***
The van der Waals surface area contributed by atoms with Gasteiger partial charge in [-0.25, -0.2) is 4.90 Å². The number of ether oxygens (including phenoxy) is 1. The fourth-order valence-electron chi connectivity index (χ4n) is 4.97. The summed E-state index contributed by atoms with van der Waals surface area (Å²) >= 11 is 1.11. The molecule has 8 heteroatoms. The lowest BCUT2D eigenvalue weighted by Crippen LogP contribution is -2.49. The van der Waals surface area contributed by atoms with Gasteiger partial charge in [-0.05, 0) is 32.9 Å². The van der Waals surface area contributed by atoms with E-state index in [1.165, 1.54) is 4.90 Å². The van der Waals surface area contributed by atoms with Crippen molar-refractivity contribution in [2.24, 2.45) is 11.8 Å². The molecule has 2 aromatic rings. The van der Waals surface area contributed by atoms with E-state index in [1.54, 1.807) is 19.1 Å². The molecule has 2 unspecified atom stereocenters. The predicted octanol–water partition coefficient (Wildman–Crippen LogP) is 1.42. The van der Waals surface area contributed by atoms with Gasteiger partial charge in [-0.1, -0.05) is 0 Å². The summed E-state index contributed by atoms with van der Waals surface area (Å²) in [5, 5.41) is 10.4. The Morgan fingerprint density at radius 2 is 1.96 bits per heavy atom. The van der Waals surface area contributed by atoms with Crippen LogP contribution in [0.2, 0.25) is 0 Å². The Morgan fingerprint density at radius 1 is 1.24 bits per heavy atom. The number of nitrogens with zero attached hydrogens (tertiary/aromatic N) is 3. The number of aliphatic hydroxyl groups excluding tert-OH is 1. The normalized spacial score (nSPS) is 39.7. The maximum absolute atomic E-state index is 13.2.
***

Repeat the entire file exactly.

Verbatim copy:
The van der Waals surface area contributed by atoms with Gasteiger partial charge in [-0.25, -0.2) is 4.90 Å². The number of ether oxygens (including phenoxy) is 1. The fourth-order valence-electron chi connectivity index (χ4n) is 4.97. The summed E-state index contributed by atoms with van der Waals surface area (Å²) >= 11 is 1.11. The molecule has 8 heteroatoms. The lowest BCUT2D eigenvalue weighted by Crippen LogP contribution is -2.49. The van der Waals surface area contributed by atoms with Gasteiger partial charge in [-0.05, 0) is 32.9 Å². The van der Waals surface area contributed by atoms with E-state index in [1.165, 1.54) is 4.90 Å². The van der Waals surface area contributed by atoms with Crippen molar-refractivity contribution in [2.24, 2.45) is 11.8 Å². The molecule has 2 aromatic rings. The van der Waals surface area contributed by atoms with E-state index in [1.54, 1.807) is 19.1 Å². The molecule has 2 unspecified atom stereocenters. The predicted octanol–water partition coefficient (Wildman–Crippen LogP) is 1.42. The van der Waals surface area contributed by atoms with Gasteiger partial charge in [-0.1, -0.05) is 0 Å². The summed E-state index contributed by atoms with van der Waals surface area (Å²) in [5, 5.41) is 10.4. The Morgan fingerprint density at radius 2 is 1.96 bits per heavy atom. The van der Waals surface area contributed by atoms with Crippen LogP contribution in [0.2, 0.25) is 0 Å². The Morgan fingerprint density at radius 1 is 1.24 bits per heavy atom. The number of nitrogens with zero attached hydrogens (tertiary/aromatic N) is 3. The number of aliphatic hydroxyl groups excluding tert-OH is 1. The normalized spacial score (nSPS) is 39.7. The maximum absolute atomic E-state index is 13.2.